I have been working in London this week - at our Camden office - so I have been living the London life of working hard, negotiating the always hot and bothersome tube, strange pub hours and explaining that the SNP is not a Scottish version of the BNP.
I then boarded my train back to Stirling, for a quick sleep and clothes change, before I get picked up for our policy and public affairs road trip to Inverness. All day yesterday I thought three things. Brilliant - some fresh highland air to re-oxygenate the brain. I hope it isn't too cold. And, what kind of mind set shift, if any, do you need to make when moving from one end of the UK to the other.
The first thing is that I will not need to be so conscious of my Scottish words - I used 'driech', 'dwam' and 'smirn' during my three days in London and each time was met with questions about what these words mean. I think 'smirn' is used in the north of England too - although I am not sure - so I am aware that what I think of as Scottish words may be used by Scots but not necessarily owned by them [a bit like banks. I may have an RBS account and use their cash machines but I don't actually have shares in them nor do I feel as a Scot I have responsibility for the global financial business that is the RBS]. I love explaining Scots words and sharing my culture - I also prefer to do it where that sharing is supported with genuine interest and respect. I am not saying it wasn't, but there have been times in the past, with different groups of people, when it feels more like the questioner wants to tease and make fun rather than genuinely understand. Maybe that is my own Scottish cringe though colouring my interpretation.
There is also the cultural approach. It is a generalisation, but in several meetings this week I was conscious of the bluntness, the get-to-the-pointness, that Scots seem to have a wee bit more of than our English cousins. We assume that if we are round a table it is because we all have something to say - so let's say it. I saw Alex Salmond on BBC morning news saying [I paraphrase] 'It isn't difficult to understand devolution - what's the problem?' and poor Bill Turnbull looked quite pale at this direct pointing out that for us devolution isn't a particularly difficult idea to get our heads around and when we find people who don't we will address that head on.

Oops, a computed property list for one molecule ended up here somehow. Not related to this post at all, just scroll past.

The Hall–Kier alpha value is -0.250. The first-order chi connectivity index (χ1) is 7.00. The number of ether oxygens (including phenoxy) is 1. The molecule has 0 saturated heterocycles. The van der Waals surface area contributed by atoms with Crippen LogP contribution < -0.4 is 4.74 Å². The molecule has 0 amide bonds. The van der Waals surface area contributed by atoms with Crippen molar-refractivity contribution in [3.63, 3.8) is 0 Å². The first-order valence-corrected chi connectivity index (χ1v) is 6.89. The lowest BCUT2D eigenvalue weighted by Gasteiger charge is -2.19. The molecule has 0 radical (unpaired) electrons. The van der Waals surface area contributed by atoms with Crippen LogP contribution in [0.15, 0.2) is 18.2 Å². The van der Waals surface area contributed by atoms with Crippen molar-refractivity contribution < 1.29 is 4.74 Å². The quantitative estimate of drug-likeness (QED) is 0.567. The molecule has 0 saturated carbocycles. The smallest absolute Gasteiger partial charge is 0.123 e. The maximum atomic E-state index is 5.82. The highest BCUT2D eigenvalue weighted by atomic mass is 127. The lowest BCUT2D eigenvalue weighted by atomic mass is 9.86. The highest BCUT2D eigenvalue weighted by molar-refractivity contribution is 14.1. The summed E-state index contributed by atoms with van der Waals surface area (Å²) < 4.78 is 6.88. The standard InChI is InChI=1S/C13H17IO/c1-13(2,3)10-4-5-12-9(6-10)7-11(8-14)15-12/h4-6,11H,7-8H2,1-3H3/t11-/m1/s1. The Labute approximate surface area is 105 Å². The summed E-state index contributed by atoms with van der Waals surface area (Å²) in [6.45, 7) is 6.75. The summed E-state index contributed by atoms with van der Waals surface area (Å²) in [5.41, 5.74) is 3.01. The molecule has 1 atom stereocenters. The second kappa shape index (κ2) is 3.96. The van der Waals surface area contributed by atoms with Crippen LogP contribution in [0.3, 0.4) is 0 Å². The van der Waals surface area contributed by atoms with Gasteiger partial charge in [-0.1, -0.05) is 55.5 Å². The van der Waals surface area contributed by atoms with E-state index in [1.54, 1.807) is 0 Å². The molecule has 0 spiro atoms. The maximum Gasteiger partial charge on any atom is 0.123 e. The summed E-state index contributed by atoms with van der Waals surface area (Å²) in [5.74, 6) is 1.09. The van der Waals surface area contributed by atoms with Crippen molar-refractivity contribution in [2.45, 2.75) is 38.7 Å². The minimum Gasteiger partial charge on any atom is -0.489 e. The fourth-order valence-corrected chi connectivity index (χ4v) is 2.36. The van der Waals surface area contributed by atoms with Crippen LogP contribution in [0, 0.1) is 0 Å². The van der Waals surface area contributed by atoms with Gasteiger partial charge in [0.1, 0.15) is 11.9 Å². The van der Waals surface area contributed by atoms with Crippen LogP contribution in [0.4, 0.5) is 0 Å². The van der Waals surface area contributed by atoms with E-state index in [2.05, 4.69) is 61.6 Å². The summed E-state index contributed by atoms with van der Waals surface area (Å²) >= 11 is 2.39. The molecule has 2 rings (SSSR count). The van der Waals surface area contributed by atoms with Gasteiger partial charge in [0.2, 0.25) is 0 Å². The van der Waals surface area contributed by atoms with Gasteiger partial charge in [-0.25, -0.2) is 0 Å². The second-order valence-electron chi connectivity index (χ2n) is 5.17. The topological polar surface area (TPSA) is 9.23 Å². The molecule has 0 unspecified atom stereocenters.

I don't always conform to my national stereotype. I had one colleague point out that my email tone can be overly chatty and doesn't always nail deadlines and what I want from people. I didn't say this to them at the time, but that is in part because I am compensating - evidently over-compensating - for my natural communication style. It also made me wonder if I change that style just a wee bit or quite significantly between my Scotland based and London based colleagues. Needless to say I am now going to just go with my own 'voice' and deal with the response as it comes.
As I wait for the toot of the horn that lets me know my lift is here - and contemplate whether Inverness requires full blown winter gear and therefore me seeking out my wellies and abandoning my carefully selected suede shoe-boots - I feel a distinct lift in my mind that I am going to an event that could redefine how we Scots see ourselves and our nation evolving over the next few years. And I can say 'isn't it dreich?' to other attendees without explaining myself.